19 OCTOBER 2020
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A prepared statement by Transport Secretary of State Grant Shapps at last week’s ABTA Travel Convention contained no news at all for an industry that has been virtually halted by the Coronavirus pandemic.
He reiterated plans for a government task force to create a new testing regime to open the UK to international travel and claimed when questioned by moderator Chris Shipp of ITV that the Government had spent “Billions of pounds in supporting industry,” pronouncing that travel was top of the list.
It drew a sharp response from ABTA Chief Executive Mark Tanzer who said “we’ve yet to see evidence” of the work Shapps has done for the sector.
Mr Shapps ruled out the possibility of testing passengers at airports moments after they land, saying that he was “certain” this would allow many asymptomatic people to spread the virus in the UK, despite a similar system being used by at least 30 countries. This was in direct contrast to Heathrow’s checking system already in place and ready to go.
Under new Government proposals travellers will have to take the test in person after a week, rather than sending a sample to a lab. This would be carried out at a private lab at travellers’ expense — about £150 a test — to avoid overloading the NHS, he said.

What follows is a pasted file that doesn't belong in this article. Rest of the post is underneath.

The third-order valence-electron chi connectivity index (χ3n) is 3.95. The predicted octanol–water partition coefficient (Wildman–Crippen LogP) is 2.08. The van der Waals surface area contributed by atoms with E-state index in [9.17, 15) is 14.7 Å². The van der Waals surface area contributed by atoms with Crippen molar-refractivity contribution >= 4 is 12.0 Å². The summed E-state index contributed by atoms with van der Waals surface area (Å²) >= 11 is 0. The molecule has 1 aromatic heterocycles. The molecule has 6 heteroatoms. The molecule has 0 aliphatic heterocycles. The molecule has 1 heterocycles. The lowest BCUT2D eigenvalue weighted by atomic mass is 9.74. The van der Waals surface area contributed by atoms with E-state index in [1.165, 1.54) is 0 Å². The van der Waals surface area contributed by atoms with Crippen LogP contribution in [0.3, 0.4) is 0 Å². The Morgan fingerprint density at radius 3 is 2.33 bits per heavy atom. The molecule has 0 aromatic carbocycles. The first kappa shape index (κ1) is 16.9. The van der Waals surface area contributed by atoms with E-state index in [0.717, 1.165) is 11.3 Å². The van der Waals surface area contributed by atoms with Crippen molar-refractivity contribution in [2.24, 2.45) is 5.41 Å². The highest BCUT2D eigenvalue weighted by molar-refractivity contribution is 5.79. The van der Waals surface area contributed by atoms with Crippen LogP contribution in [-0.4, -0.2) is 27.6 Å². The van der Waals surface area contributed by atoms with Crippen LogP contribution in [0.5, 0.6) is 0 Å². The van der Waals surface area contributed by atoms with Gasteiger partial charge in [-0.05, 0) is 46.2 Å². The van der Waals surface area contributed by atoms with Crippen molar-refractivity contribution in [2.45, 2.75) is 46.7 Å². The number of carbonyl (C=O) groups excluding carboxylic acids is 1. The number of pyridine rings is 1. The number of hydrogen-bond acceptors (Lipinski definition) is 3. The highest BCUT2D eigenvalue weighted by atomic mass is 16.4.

On a positive note Mr Shapps said that the Government was working on an “internationally recognised” system in which “tests and perhaps isolation take place prior to travel ….. and we would require no quarantine.” Speculation has mounted that this system will be trialled on some flights between London and New York, the busiest long-haul route.
In a statement British Airways said: “We believe that we need to move to a pre-flight testing regime where travellers arriving in the UK all have a negative test up to 72 hours before flying. This is rapidly becoming the industry model.”
Mr Shapps is ‘on parade’, 19 October, at another virtual conference (see Airlines 2050 Monday morning in this week's BTN). His interrogator this time will be Peggy Hollinger of the Financial Times.
All comments are filtered to exclude any excesses but the Editor does not have to agree with what is being said. 100 words maximum
Barry Graham, USA
It makes no sense to treat the whole of the USA as one large state when it comes to quarantine and arrival in the UK. States like mine have a very low positivity rate and we deserve having to quarantine for 14 days as much as people coming from exempt countries. Of course the USA treating visitors the same way doesn't help (but at least we don't have to quarantine when we return if we are American citizens, unlike in the UK where even UK citizens have to quarantine for 14 days when coming back from the USA).